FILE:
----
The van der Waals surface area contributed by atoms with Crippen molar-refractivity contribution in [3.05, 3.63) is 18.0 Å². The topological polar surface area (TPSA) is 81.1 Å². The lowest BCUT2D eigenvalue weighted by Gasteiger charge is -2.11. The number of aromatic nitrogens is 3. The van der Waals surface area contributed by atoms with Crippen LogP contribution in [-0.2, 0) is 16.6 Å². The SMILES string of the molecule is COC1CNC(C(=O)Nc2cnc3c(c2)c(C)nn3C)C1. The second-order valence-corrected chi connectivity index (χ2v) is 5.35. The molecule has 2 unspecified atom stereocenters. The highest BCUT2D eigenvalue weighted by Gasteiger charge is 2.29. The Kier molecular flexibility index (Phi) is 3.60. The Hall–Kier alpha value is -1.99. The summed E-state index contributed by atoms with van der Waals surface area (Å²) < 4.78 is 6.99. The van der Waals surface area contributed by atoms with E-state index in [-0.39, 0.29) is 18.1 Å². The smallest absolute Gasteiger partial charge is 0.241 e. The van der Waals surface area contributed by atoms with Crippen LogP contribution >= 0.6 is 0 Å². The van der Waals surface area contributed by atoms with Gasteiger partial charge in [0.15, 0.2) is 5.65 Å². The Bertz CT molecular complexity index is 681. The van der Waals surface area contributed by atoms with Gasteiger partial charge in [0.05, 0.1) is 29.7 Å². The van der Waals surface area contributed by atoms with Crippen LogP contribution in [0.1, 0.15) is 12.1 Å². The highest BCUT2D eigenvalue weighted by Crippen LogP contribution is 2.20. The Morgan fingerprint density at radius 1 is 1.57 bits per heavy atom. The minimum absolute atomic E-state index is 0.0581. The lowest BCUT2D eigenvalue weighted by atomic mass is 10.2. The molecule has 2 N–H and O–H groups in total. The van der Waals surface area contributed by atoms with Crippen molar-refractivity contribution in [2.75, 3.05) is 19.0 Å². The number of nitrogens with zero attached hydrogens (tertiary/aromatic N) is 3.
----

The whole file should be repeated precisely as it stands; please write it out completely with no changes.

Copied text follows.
The van der Waals surface area contributed by atoms with Crippen molar-refractivity contribution in [3.05, 3.63) is 18.0 Å². The topological polar surface area (TPSA) is 81.1 Å². The lowest BCUT2D eigenvalue weighted by Gasteiger charge is -2.11. The number of aromatic nitrogens is 3. The van der Waals surface area contributed by atoms with Crippen LogP contribution in [-0.2, 0) is 16.6 Å². The SMILES string of the molecule is COC1CNC(C(=O)Nc2cnc3c(c2)c(C)nn3C)C1. The second-order valence-corrected chi connectivity index (χ2v) is 5.35. The molecule has 2 unspecified atom stereocenters. The highest BCUT2D eigenvalue weighted by Gasteiger charge is 2.29. The Kier molecular flexibility index (Phi) is 3.60. The Hall–Kier alpha value is -1.99. The summed E-state index contributed by atoms with van der Waals surface area (Å²) < 4.78 is 6.99. The van der Waals surface area contributed by atoms with E-state index in [-0.39, 0.29) is 18.1 Å². The smallest absolute Gasteiger partial charge is 0.241 e. The van der Waals surface area contributed by atoms with Crippen LogP contribution >= 0.6 is 0 Å². The van der Waals surface area contributed by atoms with Gasteiger partial charge in [0.15, 0.2) is 5.65 Å². The Bertz CT molecular complexity index is 681. The van der Waals surface area contributed by atoms with Gasteiger partial charge in [0.05, 0.1) is 29.7 Å². The van der Waals surface area contributed by atoms with Crippen LogP contribution in [0.1, 0.15) is 12.1 Å². The highest BCUT2D eigenvalue weighted by Crippen LogP contribution is 2.20. The Morgan fingerprint density at radius 1 is 1.57 bits per heavy atom. The minimum absolute atomic E-state index is 0.0581. The lowest BCUT2D eigenvalue weighted by atomic mass is 10.2. The molecule has 2 N–H and O–H groups in total. The van der Waals surface area contributed by atoms with Crippen molar-refractivity contribution in [2.75, 3.05) is 19.0 Å². The number of nitrogens with zero attached hydrogens (tertiary/aromatic N) is 3.